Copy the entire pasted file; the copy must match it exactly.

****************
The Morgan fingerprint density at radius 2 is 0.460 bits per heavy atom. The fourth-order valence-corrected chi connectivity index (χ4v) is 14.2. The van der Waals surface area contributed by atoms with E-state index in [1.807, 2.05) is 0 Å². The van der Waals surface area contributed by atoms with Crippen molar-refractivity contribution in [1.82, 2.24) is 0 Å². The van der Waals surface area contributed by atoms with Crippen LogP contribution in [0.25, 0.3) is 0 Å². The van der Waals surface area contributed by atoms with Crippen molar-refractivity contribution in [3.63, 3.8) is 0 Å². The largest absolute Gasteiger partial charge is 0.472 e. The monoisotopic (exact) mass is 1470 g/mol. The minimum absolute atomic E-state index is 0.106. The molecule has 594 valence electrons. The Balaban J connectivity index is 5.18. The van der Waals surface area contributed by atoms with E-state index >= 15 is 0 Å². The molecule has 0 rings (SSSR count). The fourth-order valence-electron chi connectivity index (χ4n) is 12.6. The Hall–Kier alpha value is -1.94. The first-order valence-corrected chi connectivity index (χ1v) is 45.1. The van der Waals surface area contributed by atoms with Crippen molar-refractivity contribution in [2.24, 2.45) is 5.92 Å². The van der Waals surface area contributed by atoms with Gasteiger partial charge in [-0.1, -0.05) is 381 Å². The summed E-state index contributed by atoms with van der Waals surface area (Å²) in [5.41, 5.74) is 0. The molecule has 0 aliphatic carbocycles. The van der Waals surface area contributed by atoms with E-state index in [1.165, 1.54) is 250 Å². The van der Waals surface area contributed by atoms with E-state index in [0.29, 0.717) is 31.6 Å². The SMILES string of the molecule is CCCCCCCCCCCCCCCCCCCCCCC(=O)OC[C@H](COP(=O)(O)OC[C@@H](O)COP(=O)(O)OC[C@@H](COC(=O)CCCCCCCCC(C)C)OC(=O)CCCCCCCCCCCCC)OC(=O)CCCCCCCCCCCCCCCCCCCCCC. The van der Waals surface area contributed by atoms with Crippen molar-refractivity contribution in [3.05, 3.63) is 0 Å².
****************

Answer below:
The Morgan fingerprint density at radius 2 is 0.460 bits per heavy atom. The fourth-order valence-corrected chi connectivity index (χ4v) is 14.2. The van der Waals surface area contributed by atoms with E-state index in [1.807, 2.05) is 0 Å². The van der Waals surface area contributed by atoms with Crippen molar-refractivity contribution in [1.82, 2.24) is 0 Å². The van der Waals surface area contributed by atoms with Crippen LogP contribution in [0.25, 0.3) is 0 Å². The van der Waals surface area contributed by atoms with Crippen molar-refractivity contribution in [3.63, 3.8) is 0 Å². The largest absolute Gasteiger partial charge is 0.472 e. The monoisotopic (exact) mass is 1470 g/mol. The minimum absolute atomic E-state index is 0.106. The molecule has 594 valence electrons. The Balaban J connectivity index is 5.18. The van der Waals surface area contributed by atoms with E-state index >= 15 is 0 Å². The molecule has 0 rings (SSSR count). The fourth-order valence-electron chi connectivity index (χ4n) is 12.6. The Hall–Kier alpha value is -1.94. The first-order valence-corrected chi connectivity index (χ1v) is 45.1. The van der Waals surface area contributed by atoms with Crippen molar-refractivity contribution in [2.24, 2.45) is 5.92 Å². The van der Waals surface area contributed by atoms with Gasteiger partial charge in [-0.1, -0.05) is 381 Å². The summed E-state index contributed by atoms with van der Waals surface area (Å²) in [5.41, 5.74) is 0. The molecule has 0 aliphatic carbocycles. The van der Waals surface area contributed by atoms with E-state index in [1.165, 1.54) is 250 Å². The van der Waals surface area contributed by atoms with E-state index in [0.29, 0.717) is 31.6 Å². The SMILES string of the molecule is CCCCCCCCCCCCCCCCCCCCCCC(=O)OC[C@H](COP(=O)(O)OC[C@@H](O)COP(=O)(O)OC[C@@H](COC(=O)CCCCCCCCC(C)C)OC(=O)CCCCCCCCCCCCC)OC(=O)CCCCCCCCCCCCCCCCCCCCCC. The van der Waals surface area contributed by atoms with Crippen molar-refractivity contribution in [3.05, 3.63) is 0 Å².